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FCC rule changes could lead to even less media coverage of rural areas

Television remote control
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Ali says his research found that Americans still love local TV news. But FCC rules changes could mean fewer stations serving rural communities.

As if rural communities aren’t already underserved by media outlets, University of Virginia Professor Christopher Ali says the problem will likely get worse in the future.

The Federal Communications Commission is considering loosening some of the oldest regulations on broadcasters: the Main Studio Rule and the UHF discount.

Ali says the cumulative effect of getting rid of those innocuously-named broadcast regulations could inspire broadcast networks to downsize the number of smaller stations, which tend to make less money.

“They’re not going to pull the stations from Detroit. Detroit makes a lot of money,” Ali said. “What they’re going to do is start chipping away at stations in [small] local communities. That could mean fewer jobs, less local reflection, and fewer stories being told about those communities.”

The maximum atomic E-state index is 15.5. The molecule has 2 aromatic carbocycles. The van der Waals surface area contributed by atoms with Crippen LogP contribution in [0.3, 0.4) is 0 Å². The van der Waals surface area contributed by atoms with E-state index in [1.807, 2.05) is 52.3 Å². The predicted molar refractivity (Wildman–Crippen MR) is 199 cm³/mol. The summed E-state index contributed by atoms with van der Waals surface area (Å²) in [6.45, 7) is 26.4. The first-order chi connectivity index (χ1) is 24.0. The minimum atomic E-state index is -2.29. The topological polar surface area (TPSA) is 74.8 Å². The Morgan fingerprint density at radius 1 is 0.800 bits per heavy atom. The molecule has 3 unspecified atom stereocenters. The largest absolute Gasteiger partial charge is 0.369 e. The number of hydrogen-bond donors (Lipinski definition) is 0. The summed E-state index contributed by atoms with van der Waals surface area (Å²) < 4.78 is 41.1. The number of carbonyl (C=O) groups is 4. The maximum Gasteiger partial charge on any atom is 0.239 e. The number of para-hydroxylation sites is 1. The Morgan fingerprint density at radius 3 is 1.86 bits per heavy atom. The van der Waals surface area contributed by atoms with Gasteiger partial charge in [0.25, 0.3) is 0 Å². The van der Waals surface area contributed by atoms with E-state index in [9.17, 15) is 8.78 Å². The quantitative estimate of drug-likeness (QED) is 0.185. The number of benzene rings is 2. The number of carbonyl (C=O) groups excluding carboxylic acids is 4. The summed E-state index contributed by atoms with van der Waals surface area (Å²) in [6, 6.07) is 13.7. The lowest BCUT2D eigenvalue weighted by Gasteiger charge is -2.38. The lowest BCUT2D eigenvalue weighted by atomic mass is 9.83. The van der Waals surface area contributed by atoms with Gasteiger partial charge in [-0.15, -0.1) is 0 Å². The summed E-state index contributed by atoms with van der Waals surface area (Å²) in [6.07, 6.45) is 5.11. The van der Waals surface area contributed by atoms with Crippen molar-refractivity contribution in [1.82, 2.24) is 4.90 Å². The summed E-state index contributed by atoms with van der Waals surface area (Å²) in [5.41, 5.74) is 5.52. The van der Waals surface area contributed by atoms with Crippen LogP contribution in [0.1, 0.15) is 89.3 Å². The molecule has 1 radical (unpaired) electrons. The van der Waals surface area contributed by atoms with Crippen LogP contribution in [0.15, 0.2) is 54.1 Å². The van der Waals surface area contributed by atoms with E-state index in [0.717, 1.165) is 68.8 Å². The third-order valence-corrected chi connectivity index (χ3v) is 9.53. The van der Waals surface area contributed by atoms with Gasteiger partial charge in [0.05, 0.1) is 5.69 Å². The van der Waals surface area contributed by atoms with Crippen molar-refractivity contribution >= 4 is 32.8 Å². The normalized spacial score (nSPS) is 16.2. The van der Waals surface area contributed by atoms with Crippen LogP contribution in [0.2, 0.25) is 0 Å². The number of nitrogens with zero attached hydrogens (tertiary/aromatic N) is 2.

Ali says the main studio rule goes back to the 1930s. Originally, a radio station's main studio had to be located within the major business center of the community. The idea was that stations would serve local communities and be accessible to residents, while also encouraging local talent.

But Ali says as the FCC loosened the definition of the Main Studio Rule in the 1980s and 90s. Slowly, stations started moving further away from the communities they covered.

“And suddenly we saw the idea that, ‘If we own two stations that are somewhat in neighboring communities, maybe we can get away with having one station serving two communities,” Ali said.

The FCC is now considering getting rid of the Main Studio Rule entirely. It's also considering changing the UHF Discount Rule, a technically-complex piece of broadcasting regulations.

Ali says Americans still love local news, particularly morning TV news. He’s concerned about the cumulative cultural impact if these proposed rule changes go into effect.

“We start losing these local voices, these local stories that may not matter in New York, or even Detroit. But it certainly matters to the folks in Grand Rapids, Michigan, and [those stories] are valid and are worthy and need to be told,” Ali said.

Listen to the entire conversation with University of Virginia Professor Christopher Ali above.

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